Monday, April 18, 2011
"She's A Body Mover"
I know, what am I doing writing up Doug Sahm on a blog about the blues? Hmmm...because I want to. Could be. Or because he's a fellow Texan. Maybe. Might just be that the man could play the hell out of blues like nobody's business when the mood struck, which was more often that lots of folks realize. Might be that I saw Doug Sahm play numerous times back in the day (name of the blog by the way) and he always threw down amazing performances. His music was Texas music, and he captured it in a bottle and made a potent brew from his mixture of country, blues, rock, and conjunto. Couldn't pigeon hole this fire brand of a musical genius. As he said himself, "I don't stay in one bag". Jan Reid does a great job of putting this cool cat in a bag long enough for us to get a better idea of what made the man tick. Along for the ride is son Shawn Sahm, who knew his old man better than anybody. I saw Shawn play with him at a packed Satellite Lounge in Houston one night and Doug allowed his offspring to shred the guitar a time or two. That's Shawn pictured with him on the book cover, taken from a vintage cover of Rolling Stone magazine.
For those wanting a taste of Doug's bluesiest, my favorites are Hell of A Spell, Juke Box Music, and the live Last Great Texas Blues Band. Track 'em down. Of course, he probably gained his most fame in his Tex-Mex band (he invented that style IMHO), The Texas Tornadoes with Freddy Fender, Flaco Jimenez, and Augie Meyers. Reid's bio covers this transition and all those preceding, all the way back to his child prodigy days as a whiz bang triple neck steel guitarist in San Antonio country bands, through his move out to California, and back again to rule as Austin's Mayor of Music. He was the predecessor of the "Cosmic Cowboy". According to Reid, though, he was quite the wandering spirit and didn't stay still very long; even if it was to travel from Texas to California just to get a haircut. His moves were as unpredictable as his music it seems.
I knew that Doug Sahm was quite the baseball fan. He'd mention how the Astros were doing or had been doing at his gigs, but I didn't know that he turned down an offered role in the movie American Graffiti because the shooting schedule would coincide with baseball's spring training, which found him parked in Florida for that annual ritual. Plenty of tales like that one pepper the bio, which takes us on all the ups and downs throughout Sahm's life. One thing is apparent, musically he never stayed down very long. He'd just re-invent himself. Reid takes us along for a ride of these twists and turns that Sahm made, sometimes at breakneck speed, and it's an enjoyable journey for the reader.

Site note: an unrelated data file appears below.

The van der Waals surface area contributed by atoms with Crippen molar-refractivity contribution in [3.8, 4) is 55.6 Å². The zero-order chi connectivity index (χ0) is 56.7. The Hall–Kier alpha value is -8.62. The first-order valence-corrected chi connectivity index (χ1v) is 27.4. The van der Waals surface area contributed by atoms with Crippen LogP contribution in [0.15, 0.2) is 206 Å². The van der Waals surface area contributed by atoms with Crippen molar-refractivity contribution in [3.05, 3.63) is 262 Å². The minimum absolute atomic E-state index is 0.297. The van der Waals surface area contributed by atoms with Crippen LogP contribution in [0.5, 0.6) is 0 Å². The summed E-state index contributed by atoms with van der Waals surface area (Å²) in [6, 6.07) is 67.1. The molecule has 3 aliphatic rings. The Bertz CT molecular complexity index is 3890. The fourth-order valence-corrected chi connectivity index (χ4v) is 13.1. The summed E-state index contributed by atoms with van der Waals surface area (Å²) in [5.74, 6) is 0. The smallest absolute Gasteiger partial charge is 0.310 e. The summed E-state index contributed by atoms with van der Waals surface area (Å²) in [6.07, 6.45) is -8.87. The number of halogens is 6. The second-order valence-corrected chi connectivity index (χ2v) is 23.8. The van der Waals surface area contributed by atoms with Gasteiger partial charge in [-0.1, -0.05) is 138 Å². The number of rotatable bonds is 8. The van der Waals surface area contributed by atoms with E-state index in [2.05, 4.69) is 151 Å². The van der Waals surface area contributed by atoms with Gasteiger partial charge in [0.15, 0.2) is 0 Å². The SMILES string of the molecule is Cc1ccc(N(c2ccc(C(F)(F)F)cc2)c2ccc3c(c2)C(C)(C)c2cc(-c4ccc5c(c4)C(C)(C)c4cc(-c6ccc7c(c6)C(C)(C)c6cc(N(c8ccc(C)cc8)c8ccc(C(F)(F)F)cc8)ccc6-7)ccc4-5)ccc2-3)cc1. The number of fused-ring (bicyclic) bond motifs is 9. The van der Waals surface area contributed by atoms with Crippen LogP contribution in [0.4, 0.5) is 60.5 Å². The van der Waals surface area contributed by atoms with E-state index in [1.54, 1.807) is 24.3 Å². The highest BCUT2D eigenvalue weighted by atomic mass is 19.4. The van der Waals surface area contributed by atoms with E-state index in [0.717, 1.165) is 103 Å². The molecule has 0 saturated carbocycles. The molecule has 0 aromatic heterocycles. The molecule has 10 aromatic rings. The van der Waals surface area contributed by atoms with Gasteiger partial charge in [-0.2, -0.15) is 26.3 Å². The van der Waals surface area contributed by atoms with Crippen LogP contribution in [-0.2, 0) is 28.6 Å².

He definitely could play anything that had strings on it, along with piano, and horns. I'd imagine that he could break out and wail the blues on a harmonica if he had a mind to do so. Readers here, who are not familiar with Sahm's music, should certainly check him out. Beware, though, one album does not define who this man was because the music didn't define the man, he defined the music and mashed it up to suit him, and a legion of fans along the way.
This book's been out for over a year and I knew not that it was, but I happened to be fiddling around on Amazon one day and they told me that I since liked this, then I'd like that. They were right, so being the impatient type, I downloaded it to my newfangled Kindle and now I'm sharing my thoughts here. I've read quite of bit of Jan Reid's writings over the years from Texas Monthly magazine and his take on The Rise of Redneck Rock last year (which had been out for awhile, too). He knows how to cover the scene. Great read for music lovers.
Texas Tornado: The Times and Music of Doug Sahm
By Jan Reid with Shawn Sahm
University of Texas Press